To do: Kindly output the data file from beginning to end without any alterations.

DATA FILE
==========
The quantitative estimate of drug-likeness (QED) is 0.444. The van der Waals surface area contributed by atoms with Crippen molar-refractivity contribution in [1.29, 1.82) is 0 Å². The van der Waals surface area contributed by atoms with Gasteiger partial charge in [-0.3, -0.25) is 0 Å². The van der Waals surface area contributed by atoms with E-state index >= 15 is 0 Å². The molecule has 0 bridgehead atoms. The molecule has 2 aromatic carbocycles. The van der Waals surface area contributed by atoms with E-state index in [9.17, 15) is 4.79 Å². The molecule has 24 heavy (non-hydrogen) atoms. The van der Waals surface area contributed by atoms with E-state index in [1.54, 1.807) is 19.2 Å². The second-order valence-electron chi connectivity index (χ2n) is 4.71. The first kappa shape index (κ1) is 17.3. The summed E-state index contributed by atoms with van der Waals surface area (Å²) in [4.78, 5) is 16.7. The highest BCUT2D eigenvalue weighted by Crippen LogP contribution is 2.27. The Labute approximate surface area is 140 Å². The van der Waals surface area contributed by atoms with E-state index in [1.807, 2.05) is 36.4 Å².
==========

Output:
The quantitative estimate of drug-likeness (QED) is 0.444. The van der Waals surface area contributed by atoms with Crippen molar-refractivity contribution in [1.29, 1.82) is 0 Å². The van der Waals surface area contributed by atoms with Gasteiger partial charge in [-0.3, -0.25) is 0 Å². The van der Waals surface area contributed by atoms with E-state index >= 15 is 0 Å². The molecule has 0 bridgehead atoms. The molecule has 2 aromatic carbocycles. The van der Waals surface area contributed by atoms with E-state index in [9.17, 15) is 4.79 Å². The molecule has 24 heavy (non-hydrogen) atoms. The van der Waals surface area contributed by atoms with E-state index in [1.54, 1.807) is 19.2 Å². The second-order valence-electron chi connectivity index (χ2n) is 4.71. The first kappa shape index (κ1) is 17.3. The summed E-state index contributed by atoms with van der Waals surface area (Å²) in [4.78, 5) is 16.7. The highest BCUT2D eigenvalue weighted by Crippen LogP contribution is 2.27. The Labute approximate surface area is 140 Å². The van der Waals surface area contributed by atoms with E-state index in [1.807, 2.05) is 36.4 Å².